5 Top Household Chores: Should You DIY Them or Hire Help?

hire or DIYSoon after marrying my husband, it became abundantly clear that there are two types of people in this world: those who hire help, and those who don't. My husband's family fell into the latter category. They orchestrated moves from house to house themselves, did all their own cleaning and gardening, fixed appliances, sewed clothing, and even handled their own plumbing. In my family, we hired people to do everything.

When we were first married, this disparity caused huge fights for us, but after living together since 2001, we have wised up a bit. As both of our careers have become busier and we have had one, two, then three children, it's become clear that some household needs simply have to be outsourced.

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My husband still harbors fantasies of building things in our garage, but when we need appliances fixed, landscaping done, or the house cleaned, we have learned our time is now more valuable spent doing other things. It's a cost benefit analysis all people must do within their own budgets.

"It all depends on the value you assign to your OWN time!  If you're a salesperson, and hiring someone to do any of these projects frees you up to land a huge sale -- well, the answer is obvious," says Terry Savage, co-author of the The New Love Deal: What You Must
Know Before Marrying, Moving In or Moving On. "Sometimes a few extra hours sleep, or the chance to play with your children, is priceless."

But let's say, like many people, you are not able to afford to outsource EVERYTHING. Which tasks are better to outsource and which are more economical to do ourselves? I rated the following based on which ones are the most bang for your buck, so to speak, and which are worth doing yourself with one being the most worth hiring out and five being the least.

1.) Cleaning:

Cost: This is a range that depends on where you live in the country and how large your house is. I pay $100 a week, but I've heard quotes of far more and far less.

Explanation: For me, this was an absolute no-brainer. My husband and I nearly came to blows over cleaning on a regular basis. When our daughter was born eight years ago, we hired a cleaner once a week and have never looked back. Financial experts agree.

"My wife was a stay-at-home mom for nine years before getting back into teaching last August," says Danny Kofke, author of How To Survive (and perhaps thrive) On A Teacher's Salary. "To help make this transition easier, we hired a cleaning lady to come twice a month. If my wife is happy, my life is happy." 

Outsource rating: This is one I'd give a thumbs-up to. It costs the least for the most reward. Unless you like to clean, I'd rate this number one.

2.) Landscaping:

Cost: Depends. We pay about $3,000 annually for a big clean-up twice a year and weekly maintenance through the warm months.

Explanation: This is really something you can and should do yourself if you have the time. It is easy enough to deal with as long as you can carve out the space for weekly projects.

"I mow my own grass and we also plant our own flowers and lay mulch," says Kofke. "If we wanted more elaborate projects done, we would hire someone to do them."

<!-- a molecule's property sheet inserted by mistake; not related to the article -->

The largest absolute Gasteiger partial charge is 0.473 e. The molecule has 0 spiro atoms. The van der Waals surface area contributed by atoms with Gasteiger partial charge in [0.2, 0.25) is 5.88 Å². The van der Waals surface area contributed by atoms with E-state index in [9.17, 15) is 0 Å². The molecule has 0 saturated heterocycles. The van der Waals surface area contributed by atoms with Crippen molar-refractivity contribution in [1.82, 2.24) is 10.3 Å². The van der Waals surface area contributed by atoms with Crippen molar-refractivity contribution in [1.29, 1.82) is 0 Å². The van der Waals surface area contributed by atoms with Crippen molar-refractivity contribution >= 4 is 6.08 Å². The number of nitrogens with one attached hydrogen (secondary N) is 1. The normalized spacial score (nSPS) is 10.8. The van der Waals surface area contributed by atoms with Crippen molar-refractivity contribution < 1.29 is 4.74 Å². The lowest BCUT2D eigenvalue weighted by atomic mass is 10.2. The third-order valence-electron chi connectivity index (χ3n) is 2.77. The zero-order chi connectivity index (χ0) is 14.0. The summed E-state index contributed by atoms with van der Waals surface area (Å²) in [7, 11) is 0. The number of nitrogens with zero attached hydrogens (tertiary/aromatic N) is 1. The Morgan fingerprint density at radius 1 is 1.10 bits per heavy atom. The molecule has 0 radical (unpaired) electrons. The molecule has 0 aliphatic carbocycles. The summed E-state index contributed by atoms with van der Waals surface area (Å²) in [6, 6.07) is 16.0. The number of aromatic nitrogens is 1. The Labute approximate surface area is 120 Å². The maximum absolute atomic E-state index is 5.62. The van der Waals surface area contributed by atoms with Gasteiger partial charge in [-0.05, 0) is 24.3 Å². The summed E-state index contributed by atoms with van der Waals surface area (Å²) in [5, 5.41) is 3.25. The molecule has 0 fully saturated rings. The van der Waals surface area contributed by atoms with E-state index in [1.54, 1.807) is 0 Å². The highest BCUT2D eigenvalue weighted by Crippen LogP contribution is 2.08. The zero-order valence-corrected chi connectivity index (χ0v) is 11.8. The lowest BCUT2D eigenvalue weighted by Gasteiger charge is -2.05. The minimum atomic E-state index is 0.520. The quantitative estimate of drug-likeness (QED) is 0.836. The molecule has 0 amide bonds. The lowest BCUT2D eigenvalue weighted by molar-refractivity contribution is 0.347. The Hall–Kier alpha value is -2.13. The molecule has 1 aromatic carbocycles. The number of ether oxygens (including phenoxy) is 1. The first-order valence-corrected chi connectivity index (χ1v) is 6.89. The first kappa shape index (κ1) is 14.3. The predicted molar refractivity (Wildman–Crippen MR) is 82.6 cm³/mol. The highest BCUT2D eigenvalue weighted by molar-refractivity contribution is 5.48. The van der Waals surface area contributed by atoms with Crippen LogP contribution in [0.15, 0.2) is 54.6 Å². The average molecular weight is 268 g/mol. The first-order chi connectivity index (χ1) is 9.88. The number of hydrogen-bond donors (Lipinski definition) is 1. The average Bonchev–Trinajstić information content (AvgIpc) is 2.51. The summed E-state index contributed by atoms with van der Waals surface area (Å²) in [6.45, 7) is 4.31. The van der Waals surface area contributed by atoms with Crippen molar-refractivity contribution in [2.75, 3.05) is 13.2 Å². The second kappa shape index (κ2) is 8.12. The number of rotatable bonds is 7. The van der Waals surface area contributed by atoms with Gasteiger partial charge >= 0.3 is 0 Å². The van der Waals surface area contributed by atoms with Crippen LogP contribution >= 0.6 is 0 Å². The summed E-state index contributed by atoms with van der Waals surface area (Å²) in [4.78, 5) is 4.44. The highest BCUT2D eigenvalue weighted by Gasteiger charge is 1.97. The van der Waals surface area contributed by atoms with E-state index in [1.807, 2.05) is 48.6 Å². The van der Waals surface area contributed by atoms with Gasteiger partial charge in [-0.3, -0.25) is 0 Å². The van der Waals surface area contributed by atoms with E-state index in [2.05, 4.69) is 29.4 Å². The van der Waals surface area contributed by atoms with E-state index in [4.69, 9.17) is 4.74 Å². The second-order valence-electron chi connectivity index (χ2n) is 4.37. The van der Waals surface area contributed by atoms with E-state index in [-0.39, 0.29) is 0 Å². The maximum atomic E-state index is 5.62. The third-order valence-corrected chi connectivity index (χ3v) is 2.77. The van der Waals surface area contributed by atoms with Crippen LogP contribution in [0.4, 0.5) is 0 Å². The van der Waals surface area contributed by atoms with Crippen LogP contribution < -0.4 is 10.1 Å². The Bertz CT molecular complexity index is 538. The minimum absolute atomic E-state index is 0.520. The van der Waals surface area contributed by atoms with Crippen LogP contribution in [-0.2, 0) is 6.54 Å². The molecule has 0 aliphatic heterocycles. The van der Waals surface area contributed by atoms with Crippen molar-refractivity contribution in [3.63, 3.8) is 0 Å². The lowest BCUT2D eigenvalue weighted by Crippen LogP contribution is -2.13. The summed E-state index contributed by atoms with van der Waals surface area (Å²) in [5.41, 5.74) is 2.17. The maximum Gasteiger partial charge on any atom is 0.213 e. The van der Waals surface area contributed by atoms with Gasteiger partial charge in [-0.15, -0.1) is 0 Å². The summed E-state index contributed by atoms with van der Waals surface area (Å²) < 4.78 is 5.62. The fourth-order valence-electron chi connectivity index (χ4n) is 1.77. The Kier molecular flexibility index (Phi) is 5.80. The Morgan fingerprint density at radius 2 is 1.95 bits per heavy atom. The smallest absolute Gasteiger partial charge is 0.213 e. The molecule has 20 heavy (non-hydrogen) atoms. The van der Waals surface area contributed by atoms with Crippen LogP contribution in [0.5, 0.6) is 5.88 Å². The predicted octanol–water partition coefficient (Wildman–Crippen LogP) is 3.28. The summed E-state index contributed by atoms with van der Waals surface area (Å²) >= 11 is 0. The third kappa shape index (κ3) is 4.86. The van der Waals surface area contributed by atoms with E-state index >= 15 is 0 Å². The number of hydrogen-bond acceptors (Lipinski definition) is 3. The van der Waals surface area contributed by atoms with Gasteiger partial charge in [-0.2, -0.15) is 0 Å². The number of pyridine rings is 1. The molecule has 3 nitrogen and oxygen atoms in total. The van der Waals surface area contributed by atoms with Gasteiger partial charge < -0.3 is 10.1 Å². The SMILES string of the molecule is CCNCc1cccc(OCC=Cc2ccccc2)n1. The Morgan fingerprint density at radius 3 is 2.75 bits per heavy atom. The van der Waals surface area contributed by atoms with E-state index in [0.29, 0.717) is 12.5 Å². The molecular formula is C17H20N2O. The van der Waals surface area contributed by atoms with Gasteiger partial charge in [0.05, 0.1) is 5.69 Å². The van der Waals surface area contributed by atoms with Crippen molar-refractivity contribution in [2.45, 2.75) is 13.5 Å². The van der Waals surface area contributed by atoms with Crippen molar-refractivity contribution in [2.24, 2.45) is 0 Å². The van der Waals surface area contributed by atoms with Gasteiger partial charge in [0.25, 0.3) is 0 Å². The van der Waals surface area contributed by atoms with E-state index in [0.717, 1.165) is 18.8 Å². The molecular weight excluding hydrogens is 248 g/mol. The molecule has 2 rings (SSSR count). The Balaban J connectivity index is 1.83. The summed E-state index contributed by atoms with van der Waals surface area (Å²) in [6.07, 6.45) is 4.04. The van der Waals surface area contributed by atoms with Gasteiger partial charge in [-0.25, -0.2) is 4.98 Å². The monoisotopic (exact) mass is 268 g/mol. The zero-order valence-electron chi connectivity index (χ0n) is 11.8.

Outsource rating: This chore gets the lowest rating of 5 when it comes to hiring help to do it.

3.) Fixing:

Cost: This obviously depends on what needs to be fixed. I recently paid a man $150 to fix my dryer.

Explanation: This is one where if you do something wrong, you can really destroy things. My husband did manage to fix a water line to our fridge last year even as I begged him to hire someone. But when it came to the dryer, we hired a pro. Kofke agrees. "I am not handy at all, so we either have my dad help me or hire someone to do repairs around our house."

Outsource rating: If you mess this one up, you could end up owing a lot more money, so this gets a 2 rating when it comes to outsourcing.

4.) Moving:

Cost: This is probably the most expensive of all the ones here and the most opportunity to save. It can cost upwards of $20,000.

Explanation: You can hire low-cost movers, but you get what you pay for. When we moved from Boston to the New York City area, our entire move (covered by a relocation package) was $25,000, which included storage, packing, unpacking, and moving things in and out as well as insurance. "When we moved from Florida to Georgia eight years ago, we did it ourselves using a Pod to store our belongings before we bought a house in Georgia," Kofke says. "I think the cost was around $2,000 at the time, which is a lot cheaper than hiring movers."

Outsource rating: If you can, this is a place to save. I give it a 4.

5.) Painting/Sprucing Up:

Cost: This can be a $10,000+ job depending on how much needs to be painted. We did our living room and den last year with pros for $2,000, but the outside can be a serious, serious amount of work.

Explanation: Kofke says: "I painted the entire exterior of my house three years ago. I got a quote for someone to do it and it came in around $5,000. I did it for under $1,000."

This is a place where you really can save a lot of money, and painting, while a huge job and quite time-consuming, really is something people can do themselves as long as they are careful.

Outsource rating: I'd give this one a 3 since it's time-consuming, but easy enough to do.

All told, hiring help vs. doing it yourself is about carefully balancing your budget against your time and skill level. The decision is really an individual one and is different for every family.

"If you work for hourly wages, taking time off or weekends to do these kind of projects is easily measured," Savage says. "Just don't forget to include the cost of 'wear and tear' on your own body and mind!"

Do you do things yourself or hire them out? How would YOU rate these?


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